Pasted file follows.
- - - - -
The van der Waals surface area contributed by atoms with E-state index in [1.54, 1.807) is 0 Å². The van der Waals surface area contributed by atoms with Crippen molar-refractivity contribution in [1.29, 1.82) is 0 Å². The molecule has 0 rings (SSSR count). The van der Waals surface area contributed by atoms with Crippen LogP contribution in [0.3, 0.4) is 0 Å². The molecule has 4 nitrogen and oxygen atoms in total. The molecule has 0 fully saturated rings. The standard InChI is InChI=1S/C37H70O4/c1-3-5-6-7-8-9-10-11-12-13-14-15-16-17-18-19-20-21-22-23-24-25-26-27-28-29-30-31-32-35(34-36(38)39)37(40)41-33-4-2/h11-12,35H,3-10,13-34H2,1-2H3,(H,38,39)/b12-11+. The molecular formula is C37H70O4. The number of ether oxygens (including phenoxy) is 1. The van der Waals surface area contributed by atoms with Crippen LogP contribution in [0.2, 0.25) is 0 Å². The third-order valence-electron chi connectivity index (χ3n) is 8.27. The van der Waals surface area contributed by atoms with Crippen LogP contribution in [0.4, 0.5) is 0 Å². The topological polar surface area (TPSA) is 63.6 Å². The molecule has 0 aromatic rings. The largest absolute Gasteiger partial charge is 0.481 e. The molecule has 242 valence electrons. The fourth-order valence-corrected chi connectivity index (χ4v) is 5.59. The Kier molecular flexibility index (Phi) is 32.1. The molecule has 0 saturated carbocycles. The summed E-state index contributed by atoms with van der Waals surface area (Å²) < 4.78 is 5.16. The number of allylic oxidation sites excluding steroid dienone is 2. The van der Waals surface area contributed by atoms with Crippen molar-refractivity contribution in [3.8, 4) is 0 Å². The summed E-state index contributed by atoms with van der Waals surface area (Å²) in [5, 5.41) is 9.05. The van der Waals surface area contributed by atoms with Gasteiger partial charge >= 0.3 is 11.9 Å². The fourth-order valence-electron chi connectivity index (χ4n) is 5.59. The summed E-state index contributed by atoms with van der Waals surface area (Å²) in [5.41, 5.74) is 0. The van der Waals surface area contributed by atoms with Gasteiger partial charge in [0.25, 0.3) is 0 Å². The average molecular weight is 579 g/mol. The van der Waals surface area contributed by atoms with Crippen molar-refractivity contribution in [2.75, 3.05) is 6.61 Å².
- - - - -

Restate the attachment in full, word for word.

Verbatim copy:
The van der Waals surface area contributed by atoms with E-state index in [1.54, 1.807) is 0 Å². The van der Waals surface area contributed by atoms with Crippen molar-refractivity contribution in [1.29, 1.82) is 0 Å². The molecule has 0 rings (SSSR count). The van der Waals surface area contributed by atoms with Crippen LogP contribution in [0.3, 0.4) is 0 Å². The molecule has 4 nitrogen and oxygen atoms in total. The molecule has 0 fully saturated rings. The standard InChI is InChI=1S/C37H70O4/c1-3-5-6-7-8-9-10-11-12-13-14-15-16-17-18-19-20-21-22-23-24-25-26-27-28-29-30-31-32-35(34-36(38)39)37(40)41-33-4-2/h11-12,35H,3-10,13-34H2,1-2H3,(H,38,39)/b12-11+. The molecular formula is C37H70O4. The number of ether oxygens (including phenoxy) is 1. The van der Waals surface area contributed by atoms with Crippen LogP contribution in [0.2, 0.25) is 0 Å². The third-order valence-electron chi connectivity index (χ3n) is 8.27. The van der Waals surface area contributed by atoms with Crippen LogP contribution in [0.4, 0.5) is 0 Å². The topological polar surface area (TPSA) is 63.6 Å². The molecule has 0 aromatic rings. The largest absolute Gasteiger partial charge is 0.481 e. The molecule has 242 valence electrons. The fourth-order valence-corrected chi connectivity index (χ4v) is 5.59. The Kier molecular flexibility index (Phi) is 32.1. The molecule has 0 saturated carbocycles. The summed E-state index contributed by atoms with van der Waals surface area (Å²) < 4.78 is 5.16. The number of allylic oxidation sites excluding steroid dienone is 2. The van der Waals surface area contributed by atoms with Crippen molar-refractivity contribution in [3.8, 4) is 0 Å². The summed E-state index contributed by atoms with van der Waals surface area (Å²) in [5, 5.41) is 9.05. The van der Waals surface area contributed by atoms with Gasteiger partial charge >= 0.3 is 11.9 Å². The fourth-order valence-electron chi connectivity index (χ4n) is 5.59. The summed E-state index contributed by atoms with van der Waals surface area (Å²) in [5.41, 5.74) is 0. The van der Waals surface area contributed by atoms with Gasteiger partial charge in [0.25, 0.3) is 0 Å². The average molecular weight is 579 g/mol. The van der Waals surface area contributed by atoms with Crippen molar-refractivity contribution in [2.75, 3.05) is 6.61 Å².